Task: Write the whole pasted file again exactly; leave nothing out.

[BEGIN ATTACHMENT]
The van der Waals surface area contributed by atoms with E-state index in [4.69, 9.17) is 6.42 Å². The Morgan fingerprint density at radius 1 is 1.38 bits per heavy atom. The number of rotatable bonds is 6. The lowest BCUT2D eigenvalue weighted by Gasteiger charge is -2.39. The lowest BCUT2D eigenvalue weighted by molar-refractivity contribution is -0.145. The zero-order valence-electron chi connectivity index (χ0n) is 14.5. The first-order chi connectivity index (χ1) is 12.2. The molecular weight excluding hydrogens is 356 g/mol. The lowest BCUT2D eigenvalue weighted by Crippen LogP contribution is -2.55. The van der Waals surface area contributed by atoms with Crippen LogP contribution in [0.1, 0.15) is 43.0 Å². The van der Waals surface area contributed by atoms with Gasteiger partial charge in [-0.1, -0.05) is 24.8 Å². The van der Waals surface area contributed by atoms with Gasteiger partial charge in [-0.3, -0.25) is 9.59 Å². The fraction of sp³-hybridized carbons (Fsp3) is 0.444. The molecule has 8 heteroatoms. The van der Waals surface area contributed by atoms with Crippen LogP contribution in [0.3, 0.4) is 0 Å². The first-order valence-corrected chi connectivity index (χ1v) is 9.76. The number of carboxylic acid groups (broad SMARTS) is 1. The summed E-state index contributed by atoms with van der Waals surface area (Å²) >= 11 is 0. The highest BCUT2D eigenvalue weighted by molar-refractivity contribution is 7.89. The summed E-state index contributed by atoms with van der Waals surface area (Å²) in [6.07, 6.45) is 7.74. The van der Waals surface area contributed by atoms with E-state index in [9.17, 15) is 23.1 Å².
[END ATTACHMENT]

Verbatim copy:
The van der Waals surface area contributed by atoms with E-state index in [4.69, 9.17) is 6.42 Å². The Morgan fingerprint density at radius 1 is 1.38 bits per heavy atom. The number of rotatable bonds is 6. The lowest BCUT2D eigenvalue weighted by Gasteiger charge is -2.39. The lowest BCUT2D eigenvalue weighted by molar-refractivity contribution is -0.145. The zero-order valence-electron chi connectivity index (χ0n) is 14.5. The first-order chi connectivity index (χ1) is 12.2. The molecular weight excluding hydrogens is 356 g/mol. The lowest BCUT2D eigenvalue weighted by Crippen LogP contribution is -2.55. The van der Waals surface area contributed by atoms with Crippen LogP contribution in [0.1, 0.15) is 43.0 Å². The van der Waals surface area contributed by atoms with Gasteiger partial charge in [-0.1, -0.05) is 24.8 Å². The van der Waals surface area contributed by atoms with Gasteiger partial charge in [-0.3, -0.25) is 9.59 Å². The fraction of sp³-hybridized carbons (Fsp3) is 0.444. The molecule has 8 heteroatoms. The van der Waals surface area contributed by atoms with Crippen LogP contribution in [0.3, 0.4) is 0 Å². The first-order valence-corrected chi connectivity index (χ1v) is 9.76. The number of carboxylic acid groups (broad SMARTS) is 1. The summed E-state index contributed by atoms with van der Waals surface area (Å²) >= 11 is 0. The highest BCUT2D eigenvalue weighted by molar-refractivity contribution is 7.89. The summed E-state index contributed by atoms with van der Waals surface area (Å²) in [6.07, 6.45) is 7.74. The van der Waals surface area contributed by atoms with E-state index in [9.17, 15) is 23.1 Å².